This application is related to co-pending patent application Ser. No.______, filed concurrently on Oct. 31, 2003, entitled “Transformer Testing” (Attorney Docket: ABDT-0578/B030100), which is hereby incorporated by reference in its entirety. This application is related to co-pending patent application Ser. No.______, filed concurrently on Oct. 31, 2003, entitled “Method for Generating and Using a Transformer Model” (Attorney Docket: ABDT-0581/B030090), which is hereby incorporated by reference in its entirety. This application is related to co-pending patent application Ser. No.______, filed concurrently on Oct. 31, 2003, entitled “Method for Evaluating a Transformer Design” (Attorney Docket: ABDT-0582/B030080), which is hereby incorporated by reference in its entirety.

FIELD OF THE INVENTION

The invention relates generally to predicting transformer performance, and more particularly to using an intelligent system to predict transformer performance based on the design of the transformer and test results of previously built transformers.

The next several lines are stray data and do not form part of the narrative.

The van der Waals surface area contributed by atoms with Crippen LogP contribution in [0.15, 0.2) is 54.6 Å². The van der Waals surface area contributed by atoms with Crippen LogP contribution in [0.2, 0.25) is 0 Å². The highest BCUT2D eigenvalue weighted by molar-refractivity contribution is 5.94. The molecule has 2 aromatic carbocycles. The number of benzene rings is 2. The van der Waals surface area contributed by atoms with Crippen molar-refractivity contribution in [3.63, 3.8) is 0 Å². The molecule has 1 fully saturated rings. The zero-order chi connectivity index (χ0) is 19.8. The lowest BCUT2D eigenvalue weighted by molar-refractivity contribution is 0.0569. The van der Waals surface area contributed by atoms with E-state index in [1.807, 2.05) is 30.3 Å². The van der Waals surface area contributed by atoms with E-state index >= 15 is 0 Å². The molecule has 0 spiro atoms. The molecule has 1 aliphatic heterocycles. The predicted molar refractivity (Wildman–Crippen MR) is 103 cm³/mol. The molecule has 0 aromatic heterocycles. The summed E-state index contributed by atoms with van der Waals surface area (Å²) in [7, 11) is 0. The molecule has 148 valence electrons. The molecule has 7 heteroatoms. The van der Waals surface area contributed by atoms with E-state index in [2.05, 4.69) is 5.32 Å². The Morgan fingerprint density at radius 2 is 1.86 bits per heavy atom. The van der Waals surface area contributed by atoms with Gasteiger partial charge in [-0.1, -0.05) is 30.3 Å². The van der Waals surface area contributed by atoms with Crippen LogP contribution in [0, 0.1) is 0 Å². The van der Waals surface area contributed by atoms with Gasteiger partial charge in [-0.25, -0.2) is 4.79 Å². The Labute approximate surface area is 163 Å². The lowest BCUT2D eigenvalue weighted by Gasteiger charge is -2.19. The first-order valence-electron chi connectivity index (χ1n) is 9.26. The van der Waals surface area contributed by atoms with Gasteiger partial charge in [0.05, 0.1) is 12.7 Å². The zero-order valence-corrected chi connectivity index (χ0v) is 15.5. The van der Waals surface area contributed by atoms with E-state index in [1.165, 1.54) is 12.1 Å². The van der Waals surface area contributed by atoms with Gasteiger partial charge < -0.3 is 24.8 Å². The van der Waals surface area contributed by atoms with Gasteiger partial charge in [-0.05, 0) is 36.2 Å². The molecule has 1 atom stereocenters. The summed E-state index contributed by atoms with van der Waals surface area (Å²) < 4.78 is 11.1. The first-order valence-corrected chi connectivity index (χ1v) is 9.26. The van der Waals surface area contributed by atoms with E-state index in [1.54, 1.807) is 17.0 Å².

BACKGROUND OF THE INVENTION

Energy companies provide power to consumers via power generation units. A power generation unit may be a coal-fired power plant, a hydroelectric power plant, a gas turbine and a generator, a diesel engine and a generator, a nuclear power plant, and the like. The power is transmitted to consumers via a transmission and distribution system that may include power lines, power transformers, protective switches, sectionalizing switches, other switches, breakers, reclosers, and the like. The transmission and distribution system forms at least one, and possibly more, electrical paths between the generation units and power customers (e.g., homes, businesses, offices, street lights, and the like).

Power transformers play an important role in the transmission and distribution of power. Power transformers may convert between the high-voltage used for power transmission and the medium-voltage used for power distribution to homes, offices, and the like. As such, power transformers form a critical link in the supply of power to customers. Failure of a power transformer often means power loss to a number of customers. A failure of a large substation power transformer may mean power loss to a large number of customers while failure of a small pole-mounted power transformer may mean power loss to a single house. In any event, electric utilities typically desire reliable transformers to reduce the amount of power losses to customers.